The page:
Tuesday, September 29, 2009

CIT Group (CIT) - Gambler shows his hand

Happening right now: As I sit here on the exchange floor, I am keeping a close eye on the 1 strike puts in other months; the exchange floor rumor mill is rife with whispers of more put selling on that line.

CIT Group Inc. is up on rumor that Hedge fund manager John Paulson is considering a potential merger with defunct IndyMac Federal Bank. Apparently the market sees the combination of troubled home loans (IndyMac) and troubled small business commercial loans (CIT) as a good fit. A look at the options markets shows that someone may have had a good idea of what was to come and what the reaction would be.

Peaking at the LevelII quotes from LVP we see:

The Nov 1 puts in CIT had an open interest (OI) of 921 contracts as of the open on Friday 9/25/2009.

On Monday 9/28/2009 the OI spiked to 102,258 (trades occurred Friday); implying someone opened up a 100k contract position. Looking at the Time&Sales Tab on LVP I can see the order(s) was a sale smacking the bid on NYSE ARCA at a dime.

On Tuesday 9/29/2009 the OI jumped yet again to 200,861 (trades occurred Monday); implying another opening 100k contract position (also a sale), this time on AMEX.

Net the position collected $2,000,000 in premium with the risk of getting long 20 million shares for $1.00

Thursday, September 24, 2009

Perot Systems (PER) - SEC says “no cookies for you”

The SEC has charged Reza Saleh, a Perot Systems employee, with insider trading for purchasing over 9,300 calls before the news announcement, spread between two accounts at TD Ameritrade over the last couple weeks. Total profit was over $8 million. Too bad he will never see it!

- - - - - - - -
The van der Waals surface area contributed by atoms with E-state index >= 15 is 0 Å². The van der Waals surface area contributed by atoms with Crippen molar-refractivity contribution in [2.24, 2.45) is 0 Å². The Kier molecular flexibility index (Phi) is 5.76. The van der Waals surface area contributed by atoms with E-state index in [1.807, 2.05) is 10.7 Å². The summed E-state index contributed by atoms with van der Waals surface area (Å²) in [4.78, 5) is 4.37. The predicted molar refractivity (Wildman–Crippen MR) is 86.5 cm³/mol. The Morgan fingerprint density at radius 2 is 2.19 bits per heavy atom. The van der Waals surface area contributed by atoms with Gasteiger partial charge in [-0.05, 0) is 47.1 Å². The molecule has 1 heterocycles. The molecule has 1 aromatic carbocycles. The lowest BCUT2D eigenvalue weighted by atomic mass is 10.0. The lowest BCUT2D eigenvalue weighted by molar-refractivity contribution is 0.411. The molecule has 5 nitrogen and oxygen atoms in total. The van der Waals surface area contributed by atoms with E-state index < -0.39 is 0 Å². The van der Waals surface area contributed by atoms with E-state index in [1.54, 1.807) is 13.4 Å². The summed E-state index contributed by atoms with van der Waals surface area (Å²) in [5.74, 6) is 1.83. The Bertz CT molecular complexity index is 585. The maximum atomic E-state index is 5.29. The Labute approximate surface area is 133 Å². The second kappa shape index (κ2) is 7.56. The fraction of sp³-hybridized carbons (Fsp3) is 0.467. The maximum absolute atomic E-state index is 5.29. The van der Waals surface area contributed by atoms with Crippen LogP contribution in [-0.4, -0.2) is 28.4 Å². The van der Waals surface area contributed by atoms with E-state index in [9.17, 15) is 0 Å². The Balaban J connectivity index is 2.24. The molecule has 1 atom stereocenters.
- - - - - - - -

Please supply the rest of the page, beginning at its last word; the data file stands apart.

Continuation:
Monday, September 21, 2009

Perot Systems (PER) – Options order flow leads the way again

It may seem suprising, but when you get hired as a clerk by an options firm, you have a lot of very interesting duties. Clerks spend lots of time running errands, picking up lunch, getting coffee, etc. One of the most interesting “duties” is spending a lot of time playing poker.

Why poker? Because it teaches game theory. Studying betting patterns is a key component of poker. People who bet very heavily are likely to have a good hand, unless they are bluffing. That logic also spills directly over to the options market. A good hand in trading could be superior information. The main difference is in options there is no bluffing. Each trade is real cash being slapped down.

Perot systems is a perfect example. Option volume has been creeping up the last few days, higher than the last two years. Also, IV30 has higher than the last two earnings events.

Looking at the increased option volume, lets look specifically at what happened on Friday. In the Company tab, we can see 900 of the October 20 calls traded on the ask (green color) for .55 two minutes before the close. This is about $50K on this trade alone, betting the stock is going to make a new 2 year high before October expiration.

Monday morning, news hits the wire …

Dell agrees to buy Perot Systems for about $3.9B ($30 cash per share)

To see the terms of the deal, simply click on the “C” (for Corporate Action) icon next the company name in the summary area. A popup appears with the terms of the deal.

Once again, option order flow leads the way and predicts the stock move. Order flow is one of the most important indicators professional traders and market makers use to understand stock movement. That $50K is now worth about $850K.

Thursday, September 17, 2009

CBOE Volatility Index (VIX) –implied volatility, options skew, IV30, IV60 at the Crash of 2008

The VIX is a calculation of the implied volatility of the S&P 500 for a theoretical 30 day option. Everyone knows the VIX is negatively correlated with the SPX, in plain terms, when the market tanks the S&P options become more expensive, and the VIX skyrockets. This relationship is the reason people refer to it as the “fear index”.

There are also options on the VIX. VIX options are fascinating because it’s a set of derivatives on a derivative on a derivative that measures implied volatility of options (another derivative). Here it is:

SPX -> S&P front month options -> VIX -> Vix Futures -> Vix Options